The story I tell everyone, because this is what I remember the most, is when the film approached the subject of masturbation.  The protagonist of the story — let’s call him Johnny — was in a library, looking around at different books and things.  He picked up a book, looked around sheepishly, and then went to the bathroom with it.  The next shot showed stalls side-on; all you could see of Johnny was his feet and lower legs entering a stall (as if you were at the end of 3 stalls and peering underneath, and he’s in the furthest stall from you).  He opened the book and put it on the floor, then he hiked himself up on the toilet, with his pants around his ankles.

The announcer stated something like, “Masturbation is bad.”

Now, to my 11 year old, slightly over-analytical and quite literal mind, masturbation was a word I had never heard before, so obviously, the definition of masturbation in my head was “reading on the toilet”.  That’s what’s shown on the screen, so that must be what the announcer was talking about.

I was in shock.  Dad took a book or magazine to the toilet to read.  Quite a few people I knew took a book or magazine into the toilet to read.  It even seemed to be a Fack family trait.  I didn’t know this was a sin!  Did they know?  Should I tell them?  Would God punish me for taking a book into the bathroom?  And why?  What was so wrong about that?

Would God be angry with me for taking books or comics or anything into the toilet with me before I knew it was bad?  He seemed like a very angry and vengeful God in the Old Testament; maybe He would hold my sins against me before I even knew that bringing reading material into the bathroom was a sin!

I’m not quite sure when or how I discovered that the word the announcer was talking about in the film and the act it referred to were not the same thing.  I’m sure it was during some conversation that I highly embarrassed myself by showing my naivety.  My mind wasn’t developed enough to capture the implication or context between the two things.  And while the film makers (as adults) obviously knew what masturbation was, and they decided not to go any further other than to say it was bad, they didn’t take into consideration they were putting adult values on what was meant to educate children and young adults about subjects they didn’t know about: puberty and sex.  They wanted to imply the sexual act but assumed that children and young adults would pick this up somehow.

I think I went about 6 months or so where I was terrified to take anything into the toilet with me when I had to go to the bathroom.  Probably my friend Tommy or one of the other boys in my class told me what masturbation was or I didn’t think God would be so petty as to punish a child for taking reading material in the toilet, so, sometime later, I ventured into the toilet with a Transformers comic or something like that.  God didn’t strike me dead, so that was a good thing.

In short… if you have kids, and it’s time to have “that talk”, as uncomfortable as it may seem… Have that talk.  And don’t be embarrassed about it!

I Don’t Want to Get Civil-Unionised; I Want to Get Married!

Gay marriage cake decorationsIn New Zealand, like in Illinois, gay and lesbian couples can have their relationships legally recognised in civil unions.  In both jurisdictions, civil unions only offer some (not all) of the legal protections and rights a marriage would bring.

I refuse to get a civil union.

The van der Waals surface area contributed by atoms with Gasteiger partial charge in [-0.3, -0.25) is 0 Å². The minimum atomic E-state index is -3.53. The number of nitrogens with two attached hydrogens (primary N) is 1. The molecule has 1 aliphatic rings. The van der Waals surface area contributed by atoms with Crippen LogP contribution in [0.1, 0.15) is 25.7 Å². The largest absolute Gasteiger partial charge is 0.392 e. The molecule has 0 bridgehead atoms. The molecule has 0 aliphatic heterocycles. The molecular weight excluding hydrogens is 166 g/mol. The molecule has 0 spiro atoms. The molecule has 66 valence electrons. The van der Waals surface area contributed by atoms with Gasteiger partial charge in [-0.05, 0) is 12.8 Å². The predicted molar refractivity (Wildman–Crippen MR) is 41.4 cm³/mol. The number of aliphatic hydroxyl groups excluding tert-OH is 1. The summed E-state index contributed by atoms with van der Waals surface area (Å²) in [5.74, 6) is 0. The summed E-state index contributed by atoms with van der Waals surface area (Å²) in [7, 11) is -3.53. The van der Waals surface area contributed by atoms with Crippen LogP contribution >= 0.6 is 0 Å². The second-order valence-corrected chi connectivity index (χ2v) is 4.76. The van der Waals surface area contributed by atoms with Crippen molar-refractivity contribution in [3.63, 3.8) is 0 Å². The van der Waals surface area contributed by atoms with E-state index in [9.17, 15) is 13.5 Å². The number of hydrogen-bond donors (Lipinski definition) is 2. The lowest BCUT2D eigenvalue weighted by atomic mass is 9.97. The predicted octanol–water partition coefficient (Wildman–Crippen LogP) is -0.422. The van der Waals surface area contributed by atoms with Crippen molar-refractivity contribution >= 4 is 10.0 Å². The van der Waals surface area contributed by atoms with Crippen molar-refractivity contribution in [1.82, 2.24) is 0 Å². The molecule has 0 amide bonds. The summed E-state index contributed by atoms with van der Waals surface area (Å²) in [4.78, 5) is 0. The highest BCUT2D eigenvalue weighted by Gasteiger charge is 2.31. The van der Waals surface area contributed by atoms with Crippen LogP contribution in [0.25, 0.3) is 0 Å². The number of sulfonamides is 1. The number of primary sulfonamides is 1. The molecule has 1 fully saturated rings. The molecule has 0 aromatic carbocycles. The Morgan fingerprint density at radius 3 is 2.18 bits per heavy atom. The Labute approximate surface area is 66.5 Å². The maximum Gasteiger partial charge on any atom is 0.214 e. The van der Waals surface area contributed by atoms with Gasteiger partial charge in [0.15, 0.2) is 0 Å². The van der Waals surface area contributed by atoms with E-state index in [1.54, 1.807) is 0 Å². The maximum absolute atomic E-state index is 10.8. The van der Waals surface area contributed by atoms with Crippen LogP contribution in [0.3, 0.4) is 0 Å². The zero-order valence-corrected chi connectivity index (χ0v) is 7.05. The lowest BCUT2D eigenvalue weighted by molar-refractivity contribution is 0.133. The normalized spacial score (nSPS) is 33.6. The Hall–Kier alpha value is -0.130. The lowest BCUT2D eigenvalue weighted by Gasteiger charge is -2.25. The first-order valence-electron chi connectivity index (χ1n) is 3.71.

To me, the rights a civil union bestows on Noel and my relationship makes it a second-tier, second-class relationship.  It’s as if the Government is saying, “We’ll try to placate you with most of the rights, but not all of the rights, of a straight, married couple.”

Sorry.  I won’t put up with it.

If either Noel or I had any more spare energy (you know, after trying to rebuild the school after the quakes and [still] fighting Government bureaucracy), we would help the fight for marriage equality in New Zealand.  In another way, I feel we did our bit by helping with immigration reform for gay and lesbian couples in New Zealand.

As I type this, both the New Zealand Parliament and Illinois lawmakers are considering legalising gay marriage, which is a huge step in the right direction.

There will be those who argue against gay marriage, trying to tie it to their religious beliefs, but what it comes down to is that the Government (which is not linked to any specific religion) is there to protect the rights of all its citizens and ensure they are treated fairly in the eyes of the law, not in the eyes of the Christian God, or the Hindu Gods, or whatever Gods you may or may not believe in.

And while we’re at the argument of religion, no one religion owns marriage.  They do not get to claim a monopoly on it.  Marriage pre-dates some religions, which shows it has always been more of an act of civilisation no matter what the dominant religion in the region than a religious act alone.

The cartoon above speaks about the “sanctity of marriage”.  If it’s so holy, why do those spouting off that it is a religious rite alone allow people like Kim Kardashian and Brittany Spears to make a mockery of it?

As humans understand more and more about themselves, we have come to accept scientifically that LGBT people are naturally that way, just like the rest of the animal kingdom has LGBT animals in it.  If two male ducks can mate for life, and none of their fellow ducks seem to have a problem with it, why can’t two human men in love with one another and have that relationship recognised legally by human society?

This struggle for gay marriage is about giving Noel and me the same legal protections, reassurances, and opportunities for my life and my future as those my straight brothers and his straight brother and straight sister have.  We pay our fair share of taxes; we should have our fair share of rights.

Several state and federal governments around the world are starting to realise this and are now starting to afford our gay and lesbian brothers and sisters around the world the right to marry.

I urge New Zealand and Illinois to join those ranks next.